John McDonnell and Labour’s ‘new economics’

OK, so let’s have a proper scrutiny of John McDonnell’s speech in Manchester yesterday. You’ll find it on the Labour Party website. It’s available here.

Let’s start with the section a few minutes in.  McDonnell said: “We’ve depended too long on a strategy that looked only to the state as a vehicle for change. The argument that came to dominate the left, from at least the 1930s, was a simple one. First take the state. Then use the state to change society.”

“This simple proposition achieved an extraordinary amount,” McDonnell said.  But he went on: “deeper questions of ownership, control and democracy were left to one side…. Deeper questions about the economy were left unasked by the mainstream of Labour.”

This is, I think, a welcome analysis. It doesn’t dismiss the achievements of twentieth century state ownership through nationalisation, but it does suggest that we need new tools for the future.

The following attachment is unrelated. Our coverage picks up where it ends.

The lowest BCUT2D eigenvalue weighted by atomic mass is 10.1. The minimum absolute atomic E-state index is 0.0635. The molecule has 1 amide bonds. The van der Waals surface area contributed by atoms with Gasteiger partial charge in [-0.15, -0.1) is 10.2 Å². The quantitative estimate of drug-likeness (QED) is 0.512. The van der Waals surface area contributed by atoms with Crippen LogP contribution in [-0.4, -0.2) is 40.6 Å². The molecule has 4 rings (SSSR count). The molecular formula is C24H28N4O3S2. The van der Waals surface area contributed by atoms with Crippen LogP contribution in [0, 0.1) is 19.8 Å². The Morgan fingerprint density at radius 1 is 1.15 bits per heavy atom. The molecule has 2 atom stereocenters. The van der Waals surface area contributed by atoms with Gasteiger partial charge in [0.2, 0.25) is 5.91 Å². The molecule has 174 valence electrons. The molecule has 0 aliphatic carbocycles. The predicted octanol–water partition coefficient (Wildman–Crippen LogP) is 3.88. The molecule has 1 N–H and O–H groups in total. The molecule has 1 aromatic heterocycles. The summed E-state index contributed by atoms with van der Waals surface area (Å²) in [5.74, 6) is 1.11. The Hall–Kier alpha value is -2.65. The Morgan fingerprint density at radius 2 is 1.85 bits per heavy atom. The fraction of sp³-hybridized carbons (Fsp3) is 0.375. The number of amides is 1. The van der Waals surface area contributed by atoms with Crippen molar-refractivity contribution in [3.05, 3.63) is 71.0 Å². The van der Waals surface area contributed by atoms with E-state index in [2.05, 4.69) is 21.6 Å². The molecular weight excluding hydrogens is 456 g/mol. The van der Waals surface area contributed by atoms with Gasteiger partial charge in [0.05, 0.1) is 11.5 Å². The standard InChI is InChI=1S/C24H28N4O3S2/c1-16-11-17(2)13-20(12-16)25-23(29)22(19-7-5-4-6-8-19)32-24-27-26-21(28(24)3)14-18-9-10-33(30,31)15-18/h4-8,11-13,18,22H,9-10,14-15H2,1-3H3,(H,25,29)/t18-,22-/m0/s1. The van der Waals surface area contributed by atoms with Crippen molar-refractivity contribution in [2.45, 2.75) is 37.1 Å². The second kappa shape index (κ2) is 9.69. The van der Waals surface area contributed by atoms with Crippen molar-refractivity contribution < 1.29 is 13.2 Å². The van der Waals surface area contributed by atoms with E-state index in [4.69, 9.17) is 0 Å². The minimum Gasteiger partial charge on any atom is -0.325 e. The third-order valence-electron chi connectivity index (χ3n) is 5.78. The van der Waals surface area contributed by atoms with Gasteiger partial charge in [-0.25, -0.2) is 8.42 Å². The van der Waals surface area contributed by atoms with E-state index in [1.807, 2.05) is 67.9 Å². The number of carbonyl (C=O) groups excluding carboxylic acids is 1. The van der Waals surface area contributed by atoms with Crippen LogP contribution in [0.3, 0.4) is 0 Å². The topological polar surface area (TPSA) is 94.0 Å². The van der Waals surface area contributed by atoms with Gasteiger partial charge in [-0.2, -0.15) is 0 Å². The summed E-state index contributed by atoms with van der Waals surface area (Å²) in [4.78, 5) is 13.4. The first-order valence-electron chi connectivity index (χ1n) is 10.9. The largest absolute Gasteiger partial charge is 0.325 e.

And that leads to a second section of McDonnell’s speech I want to highlight:

“There is a long labour movement tradition of decentralisation and grass-roots organisation. But it has been somewhat hidden… This radical tradition has deep roots in our collective history. From RH Tawney, GDH Cole and the guild socialists, back to the Rochdale Pioneers, the Society of Weavers in Fenwick, Ayrshire, and even further back to the radicals of the English Civil War. With the stress on self-organisation and on-the-ground-solutions to problems, this tradition stressed the need to organise not just to win the state.”

This is an encouraging approach, and it provides a potential space for those of us who stress worker and community self-organising and cooperative solutions to engage with Labour as it looks again at its economic policy for the future.